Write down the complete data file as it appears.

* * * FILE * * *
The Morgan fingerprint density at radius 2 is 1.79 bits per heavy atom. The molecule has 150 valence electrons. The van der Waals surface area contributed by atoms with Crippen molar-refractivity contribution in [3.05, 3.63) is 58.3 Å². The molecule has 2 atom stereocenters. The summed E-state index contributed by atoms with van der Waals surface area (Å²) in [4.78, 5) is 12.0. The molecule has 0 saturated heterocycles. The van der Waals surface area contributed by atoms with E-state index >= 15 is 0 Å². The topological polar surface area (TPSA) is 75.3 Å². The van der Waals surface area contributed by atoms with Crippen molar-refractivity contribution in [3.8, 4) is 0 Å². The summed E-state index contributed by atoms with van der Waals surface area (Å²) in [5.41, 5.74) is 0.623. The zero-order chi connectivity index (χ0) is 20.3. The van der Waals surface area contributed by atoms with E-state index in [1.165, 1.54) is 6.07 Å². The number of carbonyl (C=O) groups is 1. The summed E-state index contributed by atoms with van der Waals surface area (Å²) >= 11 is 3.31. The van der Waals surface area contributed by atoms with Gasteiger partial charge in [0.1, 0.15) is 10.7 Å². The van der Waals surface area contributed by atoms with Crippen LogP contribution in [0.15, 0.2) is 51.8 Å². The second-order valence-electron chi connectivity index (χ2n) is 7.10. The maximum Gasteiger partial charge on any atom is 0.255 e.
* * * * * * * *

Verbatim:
The Morgan fingerprint density at radius 2 is 1.79 bits per heavy atom. The molecule has 150 valence electrons. The van der Waals surface area contributed by atoms with Crippen molar-refractivity contribution in [3.05, 3.63) is 58.3 Å². The molecule has 2 atom stereocenters. The summed E-state index contributed by atoms with van der Waals surface area (Å²) in [4.78, 5) is 12.0. The molecule has 0 saturated heterocycles. The van der Waals surface area contributed by atoms with E-state index >= 15 is 0 Å². The topological polar surface area (TPSA) is 75.3 Å². The van der Waals surface area contributed by atoms with Crippen molar-refractivity contribution in [3.8, 4) is 0 Å². The summed E-state index contributed by atoms with van der Waals surface area (Å²) in [5.41, 5.74) is 0.623. The zero-order chi connectivity index (χ0) is 20.3. The van der Waals surface area contributed by atoms with E-state index in [1.165, 1.54) is 6.07 Å². The number of carbonyl (C=O) groups is 1. The summed E-state index contributed by atoms with van der Waals surface area (Å²) >= 11 is 3.31. The van der Waals surface area contributed by atoms with Gasteiger partial charge in [0.1, 0.15) is 10.7 Å². The van der Waals surface area contributed by atoms with Crippen LogP contribution in [0.15, 0.2) is 51.8 Å². The second-order valence-electron chi connectivity index (χ2n) is 7.10. The maximum Gasteiger partial charge on any atom is 0.255 e.